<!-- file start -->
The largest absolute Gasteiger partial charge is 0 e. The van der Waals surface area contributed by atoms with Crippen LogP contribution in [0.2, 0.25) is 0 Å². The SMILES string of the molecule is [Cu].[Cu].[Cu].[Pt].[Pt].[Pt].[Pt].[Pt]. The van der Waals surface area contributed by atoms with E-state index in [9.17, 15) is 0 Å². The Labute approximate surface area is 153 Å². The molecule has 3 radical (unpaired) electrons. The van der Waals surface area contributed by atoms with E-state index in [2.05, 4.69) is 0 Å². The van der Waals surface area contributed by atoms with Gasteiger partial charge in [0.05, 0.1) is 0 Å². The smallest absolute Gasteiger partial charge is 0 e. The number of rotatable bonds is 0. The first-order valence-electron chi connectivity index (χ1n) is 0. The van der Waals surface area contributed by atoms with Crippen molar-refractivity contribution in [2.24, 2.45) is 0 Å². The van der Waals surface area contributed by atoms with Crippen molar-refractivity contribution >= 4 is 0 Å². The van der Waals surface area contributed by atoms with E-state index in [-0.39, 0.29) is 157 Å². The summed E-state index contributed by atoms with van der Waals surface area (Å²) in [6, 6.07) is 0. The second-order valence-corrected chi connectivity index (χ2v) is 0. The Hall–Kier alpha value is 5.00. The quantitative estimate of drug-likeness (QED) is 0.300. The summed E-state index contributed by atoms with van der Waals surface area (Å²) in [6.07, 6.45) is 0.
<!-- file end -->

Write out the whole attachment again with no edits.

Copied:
The largest absolute Gasteiger partial charge is 0 e. The van der Waals surface area contributed by atoms with Crippen LogP contribution in [0.2, 0.25) is 0 Å². The SMILES string of the molecule is [Cu].[Cu].[Cu].[Pt].[Pt].[Pt].[Pt].[Pt]. The van der Waals surface area contributed by atoms with E-state index in [9.17, 15) is 0 Å². The Labute approximate surface area is 153 Å². The molecule has 3 radical (unpaired) electrons. The van der Waals surface area contributed by atoms with E-state index in [2.05, 4.69) is 0 Å². The van der Waals surface area contributed by atoms with Gasteiger partial charge in [0.05, 0.1) is 0 Å². The smallest absolute Gasteiger partial charge is 0 e. The number of rotatable bonds is 0. The first-order valence-electron chi connectivity index (χ1n) is 0. The van der Waals surface area contributed by atoms with Crippen molar-refractivity contribution in [2.24, 2.45) is 0 Å². The van der Waals surface area contributed by atoms with Crippen molar-refractivity contribution >= 4 is 0 Å². The van der Waals surface area contributed by atoms with E-state index in [-0.39, 0.29) is 157 Å². The summed E-state index contributed by atoms with van der Waals surface area (Å²) in [6, 6.07) is 0. The second-order valence-corrected chi connectivity index (χ2v) is 0. The Hall–Kier alpha value is 5.00. The quantitative estimate of drug-likeness (QED) is 0.300. The summed E-state index contributed by atoms with van der Waals surface area (Å²) in [6.07, 6.45) is 0.